“Pai nai?” they call. It means “Where are you going?” I answer, as usual, “Chan pai Mae Rim. Rhian pasaa Thai.” (I’m going to Mae Rim to study Thai.)
“Now, mai?” they say. (Are you cold?)
“Mai now,” I answer. (Not cold) And I’m not. The brisk walk has warmed me up.
Soon I am at the busy road and must wait my chance to cross the street. Traffic careens along at a frantic pace and I begin to despair of ever being able to cross. At last my moment comes and I dash across with my top burst of speed. I am thankful I can run. If I couldn’t, I would be marooned on our side of the street forever.
Then begins the waiting for the song tao. After about ten minutes the white pickup comes around the bend. I look at it expectantly and give the hand signal that means “stop and pick me up, please.” He flashes his lights to let me know he saw me, but then continues on without me. I can see into the covered truck bed through the open back. It is full. Usually that doesn’t keep the driver from stopping. They just pack people in more tightly.
I wait another ten minutes for the next one. This one stops. However, as I look in I see that it is full of monks in their orange robes. They sit on both of the side seats and only the middle seat is empty. And I have a problem. I can’t get onto the narrow middle seat without brushing against a monk. They are forbidden to touch a woman and even casually brushing against the robe of a monk causes a lot of trouble for him. I decide to ride on the platform on the bumper. It is a nice day and the driver is going along at a moderate pace, so it is not a bad ride. I notice that the monks are very young. The one on the end is probably in his early teens. He is reading a comic book.
I get off at my stop and walk to Jeng’s little store. I get there right at 9 a.m. Jeng has had a hard life and now has a load of debt she is trying to pay off. Her daughter, Bom, is studying for her doctorate degree. Her specialty is bees, so she opened this store selling honey products. Jeng minds the store and does laundry and ironing. She is a retired teacher and university professor, so she also teaches English to private Thai students and she teaches Thai to me. The store is cheerful and bright, filled with honey products like honey shower gel and beeswax lip balm, as well as several different varieties of honey. Customers come through to buy honey or to drop off and pick up clothes, but it isn’t really distracting and we do well together.
Today we work on the months of the year — which are tongue-twisters! November is the worst — Pleudsajikayon. Also, we work on dates and numbers and she answers various other questions that have come up since our last session.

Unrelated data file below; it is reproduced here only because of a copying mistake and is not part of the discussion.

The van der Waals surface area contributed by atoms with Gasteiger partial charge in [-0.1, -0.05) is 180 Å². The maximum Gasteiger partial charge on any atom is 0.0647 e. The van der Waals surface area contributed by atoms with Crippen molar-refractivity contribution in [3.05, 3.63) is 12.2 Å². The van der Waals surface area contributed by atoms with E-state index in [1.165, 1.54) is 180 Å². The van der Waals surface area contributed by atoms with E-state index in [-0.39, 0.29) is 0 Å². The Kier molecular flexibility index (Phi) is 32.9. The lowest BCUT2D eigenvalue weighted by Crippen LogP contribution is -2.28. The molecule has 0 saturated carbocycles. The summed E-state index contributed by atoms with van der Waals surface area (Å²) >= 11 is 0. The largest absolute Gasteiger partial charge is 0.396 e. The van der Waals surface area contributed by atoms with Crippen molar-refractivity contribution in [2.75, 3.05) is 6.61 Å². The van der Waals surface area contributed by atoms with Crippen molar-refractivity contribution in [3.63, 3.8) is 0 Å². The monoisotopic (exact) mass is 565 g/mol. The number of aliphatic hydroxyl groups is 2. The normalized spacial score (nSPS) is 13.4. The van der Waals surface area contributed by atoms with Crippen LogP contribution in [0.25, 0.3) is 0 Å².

At 11 o’clock the lesson is over and I walk out to wait once again for the song tao. The wait is shorter this time and the song tao is almost empty so the trip back is pleasant and quick. I watch for landmarks — the temple with the two giant serpents lining the entryway, the one with statues of little women along the top of the surrounding wall and finally, the one decorated with golden birds. I ring the buzzer, climb down, pay my 12 baht and start off back up the hill to home. The second walk is never as pleasant as the first, mainly because the way back is straight uphill. It is also warm now and the sun beats down on my head as I walk through the village, across the bridge, and up the steep hill. It used to totally wind me, but now I go up with scarcely a pause. I come to our make-shift gate and crawl through the bamboo bars. The men are leaving for lunch and I am ready to sit down and rest.
I have a little break to write, to study Thai, and to do some housework. Then it is time to teach English. Usually I am happy with the progress of my four young men, but today nobody remembers anything. I think of my struggle to remember Thai words, and try to be patient. It’s difficult, though.
I pass out plastic vegetables from the toy box. “What vegetable do you have?” I asked Bon Jon. “Two,” he says hopefully. “Not ‘how many.’ What vegetable?” I say, trying again. “Green,” he says, less hopefully this time. Since we have been working on “what,” “how many,” and colors and vegetables for a while, it is a bit discouraging.
After class I am tired, but Paul is exhausted. We both feel like collapsing, but it is piano lesson day. A friend of Anond’s comes and gives lessons to several of the men. I gave up my piano long ago and it is in constant use for the church services and for the men who want to learn to play. They are really coming along well. It’s still rather nerve wracking to be around at piano lesson time, though.